The World Health Organization

announced today that for the first time since the AIDS virus was discovered almost thirty years ago, there has been a worldwide decrease in the number of new cases. The remarkable drop of over 15% in the last decade can be attributed to increased education on the use of condoms, and improved access to medical services and medications, according to Gottfried Hirnschall, director of WHO’s HIV department in Geneva. The announcement was made today, just one day prior to World AIDS Day, and highlighted an even more impressive statistic that the death rate from AIDS related illnesses had decreased 22% over the past five years. Hirnschall added “it has taken the world 10 years to achieve this level of momentum. There is now a very real possibility of getting ahead of the epidemic. But this can only be achieved by both sustaining and accelerating this momentum over the next decade and beyond.” Despite the good news, Paul De Lay, deputy executive director of UNAIDS, warns “gains made to date are being threatened by a decline in resources for AIDS”. Indeed, problems with the global economy threaten government expenditure on AIDS research and treatment. There also continues to be a significant gap in the treatment options in developed countries as opposed to those considered third world. For instance, in vitro fertilization using washed sperm from AIDS infected males has virtually eliminated the transmission of AIDS to

newborns with mothers who are HIV negative, but whose fathers are infected. On the other hand, the WHO report suggests that more than half of the people who need antiretroviral therapy in low- and middle-income countries are still unable to access it. Many of them do not even know that they have HIV. In addition, not every part of the world has seen a decrease in the number of AIDS cases. In striking contrast to the overall 15% worldwide decrease, Eastern Europe and the former Soviet bloc countries have seen a 250% increase in the number of AIDS cases in the past cialis coupon ten years. The Middle East and North Africa also logged a record number of new cases last year. Travelers overseas should keep in mind that casual, unprotected sexual encounters still pose a measureable risk for contracting the AIDS virus. Though no longer headlines, the AIDS epidemic remains just that… a worldwide epidemic.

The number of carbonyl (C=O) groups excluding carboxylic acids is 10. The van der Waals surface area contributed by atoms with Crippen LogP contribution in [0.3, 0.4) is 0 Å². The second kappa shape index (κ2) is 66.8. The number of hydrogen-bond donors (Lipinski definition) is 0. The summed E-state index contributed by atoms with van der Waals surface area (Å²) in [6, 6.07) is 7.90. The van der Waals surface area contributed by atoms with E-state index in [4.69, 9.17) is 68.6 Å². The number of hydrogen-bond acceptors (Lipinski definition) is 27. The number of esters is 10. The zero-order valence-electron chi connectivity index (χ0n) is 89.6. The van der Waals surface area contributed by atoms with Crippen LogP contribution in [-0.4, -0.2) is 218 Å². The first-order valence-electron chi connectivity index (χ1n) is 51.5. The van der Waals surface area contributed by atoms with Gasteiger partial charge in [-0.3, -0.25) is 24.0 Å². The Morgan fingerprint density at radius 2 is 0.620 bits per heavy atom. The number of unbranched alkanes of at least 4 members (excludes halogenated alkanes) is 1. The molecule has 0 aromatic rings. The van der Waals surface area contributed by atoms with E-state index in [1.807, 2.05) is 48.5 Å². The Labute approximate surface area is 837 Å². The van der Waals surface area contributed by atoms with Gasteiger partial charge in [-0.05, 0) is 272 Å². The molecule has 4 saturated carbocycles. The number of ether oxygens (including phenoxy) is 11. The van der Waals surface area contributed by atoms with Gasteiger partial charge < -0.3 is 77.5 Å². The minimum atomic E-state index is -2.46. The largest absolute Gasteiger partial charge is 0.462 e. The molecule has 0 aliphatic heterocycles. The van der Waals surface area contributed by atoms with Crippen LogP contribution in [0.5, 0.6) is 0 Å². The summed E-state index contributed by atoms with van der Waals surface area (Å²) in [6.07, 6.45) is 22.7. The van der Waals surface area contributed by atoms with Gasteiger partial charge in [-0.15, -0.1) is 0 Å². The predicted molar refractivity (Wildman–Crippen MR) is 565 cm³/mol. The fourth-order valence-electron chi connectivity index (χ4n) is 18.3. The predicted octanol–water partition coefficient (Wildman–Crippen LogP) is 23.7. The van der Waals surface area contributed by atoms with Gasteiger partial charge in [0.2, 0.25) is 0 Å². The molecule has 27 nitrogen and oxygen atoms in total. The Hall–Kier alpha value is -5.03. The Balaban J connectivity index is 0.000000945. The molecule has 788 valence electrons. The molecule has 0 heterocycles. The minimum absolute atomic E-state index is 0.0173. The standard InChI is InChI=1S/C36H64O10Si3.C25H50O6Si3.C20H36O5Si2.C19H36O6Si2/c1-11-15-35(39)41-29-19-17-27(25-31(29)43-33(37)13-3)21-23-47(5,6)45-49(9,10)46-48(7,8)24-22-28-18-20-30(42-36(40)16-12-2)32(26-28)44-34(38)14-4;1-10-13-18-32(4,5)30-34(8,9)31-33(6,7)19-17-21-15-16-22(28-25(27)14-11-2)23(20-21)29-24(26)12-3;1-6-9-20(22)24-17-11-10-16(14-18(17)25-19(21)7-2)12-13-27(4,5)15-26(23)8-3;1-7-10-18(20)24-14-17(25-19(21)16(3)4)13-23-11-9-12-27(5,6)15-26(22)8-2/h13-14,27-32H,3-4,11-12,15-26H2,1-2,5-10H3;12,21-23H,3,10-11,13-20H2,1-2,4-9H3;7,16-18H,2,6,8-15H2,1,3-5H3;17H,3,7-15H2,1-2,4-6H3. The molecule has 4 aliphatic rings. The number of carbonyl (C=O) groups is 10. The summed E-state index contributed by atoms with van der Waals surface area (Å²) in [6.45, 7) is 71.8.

About The Author

Frank Gillingham, M.D. serves as Chief Medical Director for HTH Worldwide. Frank has led HTH Worldwide's international business development efforts in Europe and Canada and has been a guest speaker at international business conferences and has authored a series of articles on travel medicine, including pieces on travel information available on the Internet and the role of physicians working with travel insurers. Frank is a Board-Certified Internist and Emergency Medicine Specialist. He is also a private emergency physician in Southern California and a former emergency department director and member of the UCLA emergency department staff. Frank completed residency training at Los Angeles County/USC Medical Center, received his M.D. from Albert Einstein College of Medicine and his B.A. from the University of Pennsylvania .

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